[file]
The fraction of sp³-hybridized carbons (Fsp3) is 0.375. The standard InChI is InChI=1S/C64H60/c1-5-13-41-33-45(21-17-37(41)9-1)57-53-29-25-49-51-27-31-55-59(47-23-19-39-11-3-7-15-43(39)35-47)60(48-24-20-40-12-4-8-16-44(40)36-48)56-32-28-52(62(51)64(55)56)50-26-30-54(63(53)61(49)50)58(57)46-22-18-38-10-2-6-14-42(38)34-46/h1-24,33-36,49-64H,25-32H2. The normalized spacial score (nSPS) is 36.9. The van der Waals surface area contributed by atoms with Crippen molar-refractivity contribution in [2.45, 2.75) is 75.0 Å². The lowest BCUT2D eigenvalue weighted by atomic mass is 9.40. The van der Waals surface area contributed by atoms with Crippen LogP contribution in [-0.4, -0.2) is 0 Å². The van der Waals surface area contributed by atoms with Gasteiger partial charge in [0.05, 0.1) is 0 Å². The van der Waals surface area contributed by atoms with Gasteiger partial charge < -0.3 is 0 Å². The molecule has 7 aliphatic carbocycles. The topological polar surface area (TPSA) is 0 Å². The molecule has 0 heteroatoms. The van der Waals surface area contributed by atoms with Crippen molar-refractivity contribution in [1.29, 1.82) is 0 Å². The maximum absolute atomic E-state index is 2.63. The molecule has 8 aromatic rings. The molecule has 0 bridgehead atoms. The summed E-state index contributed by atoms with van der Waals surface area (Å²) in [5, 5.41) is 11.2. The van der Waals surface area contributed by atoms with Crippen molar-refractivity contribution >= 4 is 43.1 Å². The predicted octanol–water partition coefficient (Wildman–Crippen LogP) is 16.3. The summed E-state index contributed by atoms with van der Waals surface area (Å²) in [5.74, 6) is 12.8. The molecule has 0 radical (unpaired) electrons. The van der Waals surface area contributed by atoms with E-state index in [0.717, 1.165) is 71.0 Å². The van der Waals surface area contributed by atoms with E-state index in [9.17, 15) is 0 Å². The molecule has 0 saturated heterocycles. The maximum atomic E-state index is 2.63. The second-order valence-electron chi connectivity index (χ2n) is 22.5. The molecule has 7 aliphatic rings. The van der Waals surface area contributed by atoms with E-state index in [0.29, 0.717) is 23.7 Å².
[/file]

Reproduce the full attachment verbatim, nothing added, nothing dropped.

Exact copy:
The fraction of sp³-hybridized carbons (Fsp3) is 0.375. The standard InChI is InChI=1S/C64H60/c1-5-13-41-33-45(21-17-37(41)9-1)57-53-29-25-49-51-27-31-55-59(47-23-19-39-11-3-7-15-43(39)35-47)60(48-24-20-40-12-4-8-16-44(40)36-48)56-32-28-52(62(51)64(55)56)50-26-30-54(63(53)61(49)50)58(57)46-22-18-38-10-2-6-14-42(38)34-46/h1-24,33-36,49-64H,25-32H2. The normalized spacial score (nSPS) is 36.9. The van der Waals surface area contributed by atoms with Crippen molar-refractivity contribution in [2.45, 2.75) is 75.0 Å². The lowest BCUT2D eigenvalue weighted by atomic mass is 9.40. The van der Waals surface area contributed by atoms with Crippen LogP contribution in [-0.4, -0.2) is 0 Å². The van der Waals surface area contributed by atoms with Gasteiger partial charge in [0.05, 0.1) is 0 Å². The van der Waals surface area contributed by atoms with Gasteiger partial charge < -0.3 is 0 Å². The molecule has 7 aliphatic carbocycles. The topological polar surface area (TPSA) is 0 Å². The molecule has 0 heteroatoms. The van der Waals surface area contributed by atoms with Crippen molar-refractivity contribution in [1.29, 1.82) is 0 Å². The maximum absolute atomic E-state index is 2.63. The molecule has 8 aromatic rings. The molecule has 0 bridgehead atoms. The summed E-state index contributed by atoms with van der Waals surface area (Å²) in [5, 5.41) is 11.2. The van der Waals surface area contributed by atoms with Crippen molar-refractivity contribution >= 4 is 43.1 Å². The predicted octanol–water partition coefficient (Wildman–Crippen LogP) is 16.3. The summed E-state index contributed by atoms with van der Waals surface area (Å²) in [5.74, 6) is 12.8. The molecule has 0 radical (unpaired) electrons. The van der Waals surface area contributed by atoms with E-state index in [0.717, 1.165) is 71.0 Å². The van der Waals surface area contributed by atoms with E-state index in [9.17, 15) is 0 Å². The molecule has 0 saturated heterocycles. The maximum atomic E-state index is 2.63. The second-order valence-electron chi connectivity index (χ2n) is 22.5. The molecule has 7 aliphatic rings. The van der Waals surface area contributed by atoms with E-state index in [0.29, 0.717) is 23.7 Å².